As the politicos in Washington continue to move the deck chairs around on the Titanic, ignoring the monster iceberg in plain sight, I’m keeping my eyes wide open. Here are a few tidbits from a recently published Social Security Administration factsheet:
- An estimated 161 million workers—94% of all workers—are covered under Social Security.
- In 1940, the life expectancy of a 65-year-old was almost 14 years; today it is more than 20 years.
- By 2033, the number of older Americans will increase from 45.1 million today to 77.4 million.
- There are currently 2.8 workers for each Social Security beneficiary. By 2033, there will be 2.1 workers for each beneficiary.
We can forget about the trust fund when the cupboard is bare. Right now, today, the government collects Social Security taxes from the work force. From those receipts, it pays out Social Security benefits. In 2010 the Congressional Budget Office announced, “[T]he system will pay out more in benefits than it receives in payroll taxes, an important threshold it was not expected to cross until at least 2016.” Baby boomers will retire at a rate of 10,000 per day for the next 19 years, and the gap between Social Security tax revenue and expenditures will grow with each passing day.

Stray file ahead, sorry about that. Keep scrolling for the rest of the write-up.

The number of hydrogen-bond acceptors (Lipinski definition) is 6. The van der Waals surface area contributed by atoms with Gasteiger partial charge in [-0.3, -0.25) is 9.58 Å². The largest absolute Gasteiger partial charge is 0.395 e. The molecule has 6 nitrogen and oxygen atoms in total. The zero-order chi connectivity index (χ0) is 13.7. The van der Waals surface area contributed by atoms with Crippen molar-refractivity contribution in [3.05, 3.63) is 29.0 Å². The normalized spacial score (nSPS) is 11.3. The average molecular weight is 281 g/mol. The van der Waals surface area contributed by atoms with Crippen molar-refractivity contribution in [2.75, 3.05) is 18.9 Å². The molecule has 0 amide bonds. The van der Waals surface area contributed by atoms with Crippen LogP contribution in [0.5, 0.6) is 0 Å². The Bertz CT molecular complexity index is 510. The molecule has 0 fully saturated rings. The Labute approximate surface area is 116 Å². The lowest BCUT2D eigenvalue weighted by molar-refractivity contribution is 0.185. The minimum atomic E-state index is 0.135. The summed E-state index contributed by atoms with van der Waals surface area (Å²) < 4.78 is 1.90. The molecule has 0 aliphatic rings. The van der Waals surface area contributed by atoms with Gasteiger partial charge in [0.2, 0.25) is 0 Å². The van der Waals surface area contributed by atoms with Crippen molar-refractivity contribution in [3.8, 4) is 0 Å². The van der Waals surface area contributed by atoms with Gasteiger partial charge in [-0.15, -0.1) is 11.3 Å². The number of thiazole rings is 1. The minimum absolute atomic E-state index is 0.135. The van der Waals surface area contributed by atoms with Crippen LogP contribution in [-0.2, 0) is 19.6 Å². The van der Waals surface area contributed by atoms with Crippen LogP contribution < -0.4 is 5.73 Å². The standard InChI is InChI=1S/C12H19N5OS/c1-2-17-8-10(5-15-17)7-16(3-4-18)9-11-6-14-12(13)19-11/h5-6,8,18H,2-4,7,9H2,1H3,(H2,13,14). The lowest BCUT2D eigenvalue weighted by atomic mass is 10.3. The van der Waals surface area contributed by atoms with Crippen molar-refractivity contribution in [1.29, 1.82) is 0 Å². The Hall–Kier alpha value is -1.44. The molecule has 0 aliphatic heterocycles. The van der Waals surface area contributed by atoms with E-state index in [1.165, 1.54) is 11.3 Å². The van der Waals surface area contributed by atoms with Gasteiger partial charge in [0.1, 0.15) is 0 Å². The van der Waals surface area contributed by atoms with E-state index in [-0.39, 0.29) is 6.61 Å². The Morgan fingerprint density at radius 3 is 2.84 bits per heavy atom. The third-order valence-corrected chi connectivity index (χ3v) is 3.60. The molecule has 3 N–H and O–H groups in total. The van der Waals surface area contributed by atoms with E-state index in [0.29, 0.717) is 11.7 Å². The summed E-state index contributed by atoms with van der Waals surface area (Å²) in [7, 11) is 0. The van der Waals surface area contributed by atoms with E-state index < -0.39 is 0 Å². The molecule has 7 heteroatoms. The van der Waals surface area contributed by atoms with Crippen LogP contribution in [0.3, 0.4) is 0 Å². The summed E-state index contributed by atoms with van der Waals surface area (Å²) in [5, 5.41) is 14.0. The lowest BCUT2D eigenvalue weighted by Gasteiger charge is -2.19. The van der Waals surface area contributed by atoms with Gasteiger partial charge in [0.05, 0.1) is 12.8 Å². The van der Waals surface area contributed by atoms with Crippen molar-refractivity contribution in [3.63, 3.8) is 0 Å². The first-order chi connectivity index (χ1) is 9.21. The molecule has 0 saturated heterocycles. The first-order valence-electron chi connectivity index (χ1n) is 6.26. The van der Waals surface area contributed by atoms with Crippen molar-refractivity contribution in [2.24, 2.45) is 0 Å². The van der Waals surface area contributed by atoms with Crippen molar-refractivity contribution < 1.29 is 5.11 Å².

Social Security is just the tip of the iceberg. In 2011 USA Today pegged the US government’s unfunded liabilities at $61.6 trillion. That’s $528,000 per household. I doubt most Americans, regardless of their age, have a spare half million to bail out the government. All the wealth of the Warren Buffetts and Oprah Winfreys of our country wouldn’t even make a dent.
The rest of the world knows what’s going on. Historically, other countries have lent us the money to help pay our bills. Keeping our economy in spending mode helped them sell exports to the US and create jobs. That lending is slowing down radically as the world grows concerned about the US government’s ability to pay its bills.
In January, CNS news gave us a pretty shabby report card:
“[T]he Federal Reserve revealed that its holdings of U.S. government debt had increased to an all-time record of $1,696,691,000,000 as of the close of business on Wednesday. The Fed’s holdings of U.S. government debt have increased by 257 percent since … Jan. 20, 2009, and the Fed is currently the single largest holder of U.S. government debt.”
If other countries won’t lend us money and our tax revenue is not enough to cover expenses, the Federal Reserve will just keep creating money without much more than a simple accounting entry.